Tuesday, May 10, 2016

QOD: Suburban Parents Need to Get Their Heads Out of the Sand

From the New York Times Editorial Board:
Affluent communities often assume that their well-appointed schools are excellent and that educational malpractice affects only the children of the poor. Former Education Secretary Arne Duncan, who stepped down in December, was widely criticized when he debunked this myth three years ago and went on to suggest that well-to-do parents who rebelled against the rigorous Common Core learning standards were part of the problem. 
The idea that schools in privileged communities are failing to prepare significant numbers of students is borne out in a striking new study showing that nearly half of the students who begin their college careers taking remedial courses come from middle- and upper-income families. Not only do remedial courses add more than $1 billion each year to students’ bills for tuition, but students who start out in these classes take longer to graduate and are far more likely to drop out. 
The study, by Education Reform Now, a nonprofit think tank, analyzes cost and course data collected by the Education Department for students who entered college in 2011. More than a half-million poorly prepared students — or about one in four — were required to take remedial courses in math, English or writing. Forty-five percent of them came from middle-, upper-middle- and high-income families.
Here's the link to the "striking new study" called "Out of Pocket: The High Cost of Inadequate High Schools and High School Student Achievement on College Affordability"  and here's a blog post on the study by my colleague Tracy Dell'Angela. So often us suburban parents assume that remedial coursework in college -- which earns students no credits and ramps up college costs -- is restricted to students from low-income families.

In fact, 45% of student relegated to non-credit bearing remedial courses come from middle-class and upper-class families. Why? Because many of our high schools, even those in wealthy districts, fail to prepare students for college-level coursework. As Tracy describes,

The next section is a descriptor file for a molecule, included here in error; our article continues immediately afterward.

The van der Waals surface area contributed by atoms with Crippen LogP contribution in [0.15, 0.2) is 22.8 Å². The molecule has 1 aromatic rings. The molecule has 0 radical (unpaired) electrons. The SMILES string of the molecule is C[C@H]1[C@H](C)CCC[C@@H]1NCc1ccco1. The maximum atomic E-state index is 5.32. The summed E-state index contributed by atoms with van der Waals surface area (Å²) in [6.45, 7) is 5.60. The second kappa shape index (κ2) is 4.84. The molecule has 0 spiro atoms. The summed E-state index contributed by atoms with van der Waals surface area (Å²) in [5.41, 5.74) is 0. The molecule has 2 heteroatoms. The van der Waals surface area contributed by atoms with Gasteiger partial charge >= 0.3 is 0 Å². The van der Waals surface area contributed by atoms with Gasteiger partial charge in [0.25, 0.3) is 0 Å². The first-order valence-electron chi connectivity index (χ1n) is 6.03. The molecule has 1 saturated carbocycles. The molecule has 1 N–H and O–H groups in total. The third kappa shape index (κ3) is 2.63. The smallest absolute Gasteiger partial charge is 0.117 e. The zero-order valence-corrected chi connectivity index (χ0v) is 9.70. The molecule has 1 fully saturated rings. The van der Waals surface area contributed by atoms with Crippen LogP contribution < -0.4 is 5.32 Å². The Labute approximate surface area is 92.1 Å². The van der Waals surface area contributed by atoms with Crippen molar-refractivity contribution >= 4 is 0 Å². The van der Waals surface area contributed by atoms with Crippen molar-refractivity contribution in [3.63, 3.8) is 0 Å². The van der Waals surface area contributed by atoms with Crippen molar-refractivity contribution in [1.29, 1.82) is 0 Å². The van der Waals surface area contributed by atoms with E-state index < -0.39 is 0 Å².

Not only does college remediation cut across all income levels, it’s also not a problem confined to community colleges. Nearly half—40 percent—of remedial students were enrolled in public and private four-year colleges. 
While underprepared students average two remedial courses each during their first year, higher-income students at private four-year colleges take more remedial classes than lower-income students at those same colleges, suggesting these schools enroll many lower-achieving but higher-income students. 
Which means this: If your kid attends an expensive private university but isn’t ready to write college papers or pass a college math class, you will be paying an extra $12,000 for material he or she should have learned in high school.
Parents who oppose college and career-ready course standards and aligned assessments should take note. Our pocketbooks pay the price for resistance to necessary change. And our kids pay an even higher price. As the study notes, college freshman who have to take remedial courses in four-year colleges are 74% less likely to graduate than students who enter colleges with adequate preparation. Shouldn't we do better by our kids?


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